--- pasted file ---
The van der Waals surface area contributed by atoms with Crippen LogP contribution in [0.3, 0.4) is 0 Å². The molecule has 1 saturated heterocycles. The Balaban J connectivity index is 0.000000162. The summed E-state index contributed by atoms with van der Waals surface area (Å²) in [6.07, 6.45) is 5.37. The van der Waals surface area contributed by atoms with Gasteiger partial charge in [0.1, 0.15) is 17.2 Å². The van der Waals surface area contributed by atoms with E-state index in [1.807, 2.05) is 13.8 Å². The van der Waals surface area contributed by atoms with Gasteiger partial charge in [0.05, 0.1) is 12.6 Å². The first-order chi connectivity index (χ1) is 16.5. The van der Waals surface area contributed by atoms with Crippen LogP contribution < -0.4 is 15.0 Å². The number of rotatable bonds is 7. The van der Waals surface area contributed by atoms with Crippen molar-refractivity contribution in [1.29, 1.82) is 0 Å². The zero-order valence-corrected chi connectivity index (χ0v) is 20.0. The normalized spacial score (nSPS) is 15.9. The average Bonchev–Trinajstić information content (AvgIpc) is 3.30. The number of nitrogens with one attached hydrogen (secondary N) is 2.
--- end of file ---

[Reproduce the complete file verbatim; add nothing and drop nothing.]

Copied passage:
The van der Waals surface area contributed by atoms with Crippen LogP contribution in [0.3, 0.4) is 0 Å². The molecule has 1 saturated heterocycles. The Balaban J connectivity index is 0.000000162. The summed E-state index contributed by atoms with van der Waals surface area (Å²) in [6.07, 6.45) is 5.37. The van der Waals surface area contributed by atoms with Gasteiger partial charge in [0.1, 0.15) is 17.2 Å². The van der Waals surface area contributed by atoms with E-state index in [1.807, 2.05) is 13.8 Å². The van der Waals surface area contributed by atoms with Gasteiger partial charge in [0.05, 0.1) is 12.6 Å². The first-order chi connectivity index (χ1) is 16.5. The van der Waals surface area contributed by atoms with Crippen LogP contribution < -0.4 is 15.0 Å². The number of rotatable bonds is 7. The van der Waals surface area contributed by atoms with Crippen molar-refractivity contribution in [1.29, 1.82) is 0 Å². The zero-order valence-corrected chi connectivity index (χ0v) is 20.0. The normalized spacial score (nSPS) is 15.9. The average Bonchev–Trinajstić information content (AvgIpc) is 3.30. The number of nitrogens with one attached hydrogen (secondary N) is 2.